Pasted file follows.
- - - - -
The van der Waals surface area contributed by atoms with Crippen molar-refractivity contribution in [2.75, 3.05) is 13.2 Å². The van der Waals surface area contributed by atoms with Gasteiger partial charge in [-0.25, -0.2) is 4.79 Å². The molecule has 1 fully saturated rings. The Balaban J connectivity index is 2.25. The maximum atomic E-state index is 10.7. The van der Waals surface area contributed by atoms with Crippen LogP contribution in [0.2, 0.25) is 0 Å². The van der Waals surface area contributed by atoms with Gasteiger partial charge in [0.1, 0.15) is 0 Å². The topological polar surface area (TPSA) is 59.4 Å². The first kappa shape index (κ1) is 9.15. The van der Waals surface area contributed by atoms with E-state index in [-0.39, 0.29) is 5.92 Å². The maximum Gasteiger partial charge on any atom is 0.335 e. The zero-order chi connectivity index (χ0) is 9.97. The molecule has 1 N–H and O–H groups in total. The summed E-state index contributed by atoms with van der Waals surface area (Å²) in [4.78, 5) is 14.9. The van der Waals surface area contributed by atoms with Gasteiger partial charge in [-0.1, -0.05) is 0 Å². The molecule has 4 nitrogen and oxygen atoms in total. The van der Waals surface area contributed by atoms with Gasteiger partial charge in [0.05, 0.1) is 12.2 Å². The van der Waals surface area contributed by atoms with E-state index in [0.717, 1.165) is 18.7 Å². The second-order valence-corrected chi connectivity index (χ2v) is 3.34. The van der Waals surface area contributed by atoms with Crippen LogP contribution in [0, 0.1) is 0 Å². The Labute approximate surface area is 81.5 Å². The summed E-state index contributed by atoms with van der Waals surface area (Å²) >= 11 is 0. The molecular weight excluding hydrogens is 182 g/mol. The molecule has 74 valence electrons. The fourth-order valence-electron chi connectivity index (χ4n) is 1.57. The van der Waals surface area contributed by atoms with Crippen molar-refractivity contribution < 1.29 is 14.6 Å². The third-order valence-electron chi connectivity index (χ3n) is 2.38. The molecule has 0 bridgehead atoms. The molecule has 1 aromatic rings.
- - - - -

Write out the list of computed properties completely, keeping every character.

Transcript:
The van der Waals surface area contributed by atoms with Crippen molar-refractivity contribution in [2.75, 3.05) is 13.2 Å². The van der Waals surface area contributed by atoms with Gasteiger partial charge in [-0.25, -0.2) is 4.79 Å². The molecule has 1 fully saturated rings. The Balaban J connectivity index is 2.25. The maximum atomic E-state index is 10.7. The van der Waals surface area contributed by atoms with Crippen LogP contribution in [0.2, 0.25) is 0 Å². The van der Waals surface area contributed by atoms with Gasteiger partial charge in [0.1, 0.15) is 0 Å². The topological polar surface area (TPSA) is 59.4 Å². The first kappa shape index (κ1) is 9.15. The van der Waals surface area contributed by atoms with E-state index in [-0.39, 0.29) is 5.92 Å². The maximum Gasteiger partial charge on any atom is 0.335 e. The zero-order chi connectivity index (χ0) is 9.97. The molecule has 1 N–H and O–H groups in total. The summed E-state index contributed by atoms with van der Waals surface area (Å²) in [4.78, 5) is 14.9. The van der Waals surface area contributed by atoms with Gasteiger partial charge in [-0.1, -0.05) is 0 Å². The molecule has 4 nitrogen and oxygen atoms in total. The van der Waals surface area contributed by atoms with Gasteiger partial charge in [0.05, 0.1) is 12.2 Å². The van der Waals surface area contributed by atoms with E-state index in [0.717, 1.165) is 18.7 Å². The second-order valence-corrected chi connectivity index (χ2v) is 3.34. The van der Waals surface area contributed by atoms with Crippen LogP contribution in [0, 0.1) is 0 Å². The Labute approximate surface area is 81.5 Å². The summed E-state index contributed by atoms with van der Waals surface area (Å²) >= 11 is 0. The molecular weight excluding hydrogens is 182 g/mol. The molecule has 74 valence electrons. The fourth-order valence-electron chi connectivity index (χ4n) is 1.57. The van der Waals surface area contributed by atoms with Crippen molar-refractivity contribution < 1.29 is 14.6 Å². The third-order valence-electron chi connectivity index (χ3n) is 2.38. The molecule has 0 bridgehead atoms. The molecule has 1 aromatic rings.